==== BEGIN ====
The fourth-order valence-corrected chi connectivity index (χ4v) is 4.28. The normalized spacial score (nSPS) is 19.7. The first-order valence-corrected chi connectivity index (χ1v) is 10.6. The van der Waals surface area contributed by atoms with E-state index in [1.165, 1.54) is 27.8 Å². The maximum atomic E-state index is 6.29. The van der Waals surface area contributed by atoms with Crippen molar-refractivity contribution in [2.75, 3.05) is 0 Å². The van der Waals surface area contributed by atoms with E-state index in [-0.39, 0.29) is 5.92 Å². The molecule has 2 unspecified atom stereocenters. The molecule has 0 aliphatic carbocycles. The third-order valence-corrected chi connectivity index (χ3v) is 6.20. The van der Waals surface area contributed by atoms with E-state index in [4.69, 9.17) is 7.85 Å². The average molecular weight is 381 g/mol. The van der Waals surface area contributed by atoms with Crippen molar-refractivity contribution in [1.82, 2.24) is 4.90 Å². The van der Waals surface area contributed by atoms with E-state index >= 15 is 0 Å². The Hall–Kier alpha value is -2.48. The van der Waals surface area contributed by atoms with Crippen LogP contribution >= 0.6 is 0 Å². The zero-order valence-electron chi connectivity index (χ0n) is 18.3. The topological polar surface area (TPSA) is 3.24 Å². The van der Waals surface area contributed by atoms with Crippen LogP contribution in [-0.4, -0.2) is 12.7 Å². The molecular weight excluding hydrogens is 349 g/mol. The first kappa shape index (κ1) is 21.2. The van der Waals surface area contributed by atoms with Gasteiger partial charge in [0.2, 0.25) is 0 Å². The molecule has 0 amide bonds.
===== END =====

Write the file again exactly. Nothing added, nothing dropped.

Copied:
The fourth-order valence-corrected chi connectivity index (χ4v) is 4.28. The normalized spacial score (nSPS) is 19.7. The first-order valence-corrected chi connectivity index (χ1v) is 10.6. The van der Waals surface area contributed by atoms with E-state index in [1.165, 1.54) is 27.8 Å². The maximum atomic E-state index is 6.29. The van der Waals surface area contributed by atoms with Crippen molar-refractivity contribution in [2.75, 3.05) is 0 Å². The van der Waals surface area contributed by atoms with E-state index in [-0.39, 0.29) is 5.92 Å². The molecule has 2 unspecified atom stereocenters. The molecule has 0 aliphatic carbocycles. The third-order valence-corrected chi connectivity index (χ3v) is 6.20. The van der Waals surface area contributed by atoms with E-state index in [4.69, 9.17) is 7.85 Å². The average molecular weight is 381 g/mol. The van der Waals surface area contributed by atoms with Crippen molar-refractivity contribution in [1.82, 2.24) is 4.90 Å². The van der Waals surface area contributed by atoms with E-state index >= 15 is 0 Å². The Hall–Kier alpha value is -2.48. The van der Waals surface area contributed by atoms with Crippen LogP contribution >= 0.6 is 0 Å². The zero-order valence-electron chi connectivity index (χ0n) is 18.3. The topological polar surface area (TPSA) is 3.24 Å². The van der Waals surface area contributed by atoms with Crippen LogP contribution in [-0.4, -0.2) is 12.7 Å². The molecular weight excluding hydrogens is 349 g/mol. The first kappa shape index (κ1) is 21.2. The van der Waals surface area contributed by atoms with Gasteiger partial charge in [0.2, 0.25) is 0 Å². The molecule has 0 amide bonds.